The timetable for the advance was set and East Africa’s period of relative calm was about to come to an end. There were very few aircraft available to the defending garrison, just three Blenheims and a number of antiquated Gladiators, but air reconnaissance on 3 August confirmed that about 400 Italian troops had crossed the border at Biyad. The next morning, a Sunday, additional reports identified De Simone’s column moving towards Hargeisa. Along with the road to Odweina further to the south, these were the only practical routes that could be taken to Berbera. Having been held up by the Camel Corps, just after 10 a.m. on 5 August the Italians attacked the protectorate’s major inland town with a mixed bombardment from mortars and light and heavy artillery supported by aircraft flying over the position. Three hours later, twelve light tanks advanced in line and, although three were disabled by anti-tank rifles, the decision was taken to withdraw the company of Rhodesians who had blocked the Italians’ progress. Moving in three columns but separated by a considerable distance, Nasi relied upon wireless and aircraft to communicate with De Simone he as manoeuvred into a position to attack Tug Argan from the front. The other two columns tried to mislead their opponent and potentially exploit any weakness as it appeared.

Elsewhere troops led by Lieutenant-General Sisto Bertoldi had occupied the port of Zeilah on the invasion’s first day, which removed any possibility of help for the British coming from French Somaliland. The Italian commander failed to exploit the opening presented to him and proceeded cautiously south-east along the coast, managing only to occupy the small village of Bulhar. This was possibly because the local defences had been thought to be much stronger, and thus more able to hold out longer, than was the case. However, had the defenders, operating about 150 miles from Berbera, tried to fight in such an isolated position they would have run the risk of being surrounded and destroyed, and it was sensible that they withdrew. Whilst the opportunity had not been taken to seize this potentially open road to the port, there were now scant defences blocking the advance towards Tug Argan and both sides appeared to recognise, as Wavell had anticipated, that this was the critical point in the coming battle.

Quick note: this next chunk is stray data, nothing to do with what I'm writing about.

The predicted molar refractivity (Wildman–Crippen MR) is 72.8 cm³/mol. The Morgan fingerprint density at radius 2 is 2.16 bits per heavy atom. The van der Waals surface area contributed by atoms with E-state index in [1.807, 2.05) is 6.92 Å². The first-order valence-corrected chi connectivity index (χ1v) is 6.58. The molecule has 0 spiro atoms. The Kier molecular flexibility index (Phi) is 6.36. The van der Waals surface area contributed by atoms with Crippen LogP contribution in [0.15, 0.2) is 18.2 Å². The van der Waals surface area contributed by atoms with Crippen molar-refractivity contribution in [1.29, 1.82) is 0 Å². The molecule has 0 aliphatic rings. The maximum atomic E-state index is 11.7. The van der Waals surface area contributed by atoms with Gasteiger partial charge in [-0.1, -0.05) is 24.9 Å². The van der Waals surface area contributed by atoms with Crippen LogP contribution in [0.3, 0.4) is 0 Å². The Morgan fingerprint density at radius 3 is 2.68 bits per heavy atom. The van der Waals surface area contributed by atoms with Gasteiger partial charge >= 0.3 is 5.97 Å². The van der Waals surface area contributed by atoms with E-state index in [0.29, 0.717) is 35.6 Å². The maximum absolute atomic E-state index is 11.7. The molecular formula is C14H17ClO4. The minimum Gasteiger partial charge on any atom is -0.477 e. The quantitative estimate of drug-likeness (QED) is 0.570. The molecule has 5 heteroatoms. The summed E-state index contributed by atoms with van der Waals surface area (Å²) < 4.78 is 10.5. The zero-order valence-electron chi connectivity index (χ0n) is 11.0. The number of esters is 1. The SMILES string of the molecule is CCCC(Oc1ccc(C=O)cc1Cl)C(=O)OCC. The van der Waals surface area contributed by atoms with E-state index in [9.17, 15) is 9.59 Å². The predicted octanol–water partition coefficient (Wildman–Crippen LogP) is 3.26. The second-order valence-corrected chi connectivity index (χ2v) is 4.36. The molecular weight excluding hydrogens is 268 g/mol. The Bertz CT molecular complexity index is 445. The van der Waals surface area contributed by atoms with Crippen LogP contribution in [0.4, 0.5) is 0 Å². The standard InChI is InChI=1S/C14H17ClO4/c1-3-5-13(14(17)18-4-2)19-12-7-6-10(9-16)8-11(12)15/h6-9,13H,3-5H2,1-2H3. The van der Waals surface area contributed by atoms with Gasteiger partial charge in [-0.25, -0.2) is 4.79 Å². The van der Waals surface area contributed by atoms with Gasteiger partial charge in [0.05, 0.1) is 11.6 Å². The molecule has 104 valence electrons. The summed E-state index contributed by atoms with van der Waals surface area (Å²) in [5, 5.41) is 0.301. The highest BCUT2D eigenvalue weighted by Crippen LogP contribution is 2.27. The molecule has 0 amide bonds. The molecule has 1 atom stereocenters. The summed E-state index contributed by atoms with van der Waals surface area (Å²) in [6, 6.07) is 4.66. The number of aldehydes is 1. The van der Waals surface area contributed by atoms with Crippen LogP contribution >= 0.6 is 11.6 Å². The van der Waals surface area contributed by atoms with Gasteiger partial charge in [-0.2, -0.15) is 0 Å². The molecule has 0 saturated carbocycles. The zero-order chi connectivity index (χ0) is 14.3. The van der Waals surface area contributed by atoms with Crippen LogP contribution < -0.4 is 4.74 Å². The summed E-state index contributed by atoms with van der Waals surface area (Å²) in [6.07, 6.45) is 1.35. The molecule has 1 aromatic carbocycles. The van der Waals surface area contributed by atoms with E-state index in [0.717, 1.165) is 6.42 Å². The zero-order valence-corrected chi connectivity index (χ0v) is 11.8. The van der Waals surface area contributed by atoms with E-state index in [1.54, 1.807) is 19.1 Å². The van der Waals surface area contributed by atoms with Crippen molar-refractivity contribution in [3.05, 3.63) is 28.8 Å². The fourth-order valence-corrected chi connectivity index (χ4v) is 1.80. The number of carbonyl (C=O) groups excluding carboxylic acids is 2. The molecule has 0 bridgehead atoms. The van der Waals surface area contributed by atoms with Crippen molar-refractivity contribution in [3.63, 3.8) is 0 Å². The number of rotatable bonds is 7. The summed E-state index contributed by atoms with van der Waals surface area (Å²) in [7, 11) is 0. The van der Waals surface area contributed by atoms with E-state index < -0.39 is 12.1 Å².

Despite British and Commonwealth troops falling back at every point, the initial media reports showed an apparent lack of concern, the suggestion being that the invasion was merely ‘a “face-saving” tactic designed to strengthen morale in Italy’. Several referred to it as having been expected for some time, and that the Camel Corps, ‘an excellent and capable body of men’ with knowledge of the local terrain, was well equipped to use guerrilla tactics and act as a mobile defence that would cause casualties and delays. Great emphasis was also placed on the challenging nature of the terrain, with the Italians forced to conduct long marches over the mountainous Golis ranges, 10,000-feet-high peaks across which mechanised troops could not travel and where British aircraft could easily find targets. There was also the climate: August was the start of the dry season during which a constant burning wind and temperatures in excess of 120°F made conditions almost unbearable. Another cause for optimism were the local nomadic groups who were said to ‘both dislike and despise’ the Italians and could be counted on to fight for the Empire. These kinds of themes were commonly repeated throughout the campaign’s initial days, during which a narrative was developed for the largely ignorant readership in Britain and elsewhere about just how difficult it would be for the attack to succeed. However, this failed to grasp that virtually all of the factors enumerated as slowing down the Italians were also challenges for the garrison. Within only a few days of the fall of Zeilah and Hargeisa there was a subtle change in the media’s tone, with references to how much more difficult the defence was due to the collapse of France and the removal of any chance of support from Jibuti. Such reports even accepted that the possible loss of ‘the wretched tract’ of British Somaliland might have to be considered, and it seemed clear that the British public were being readied for worse to come.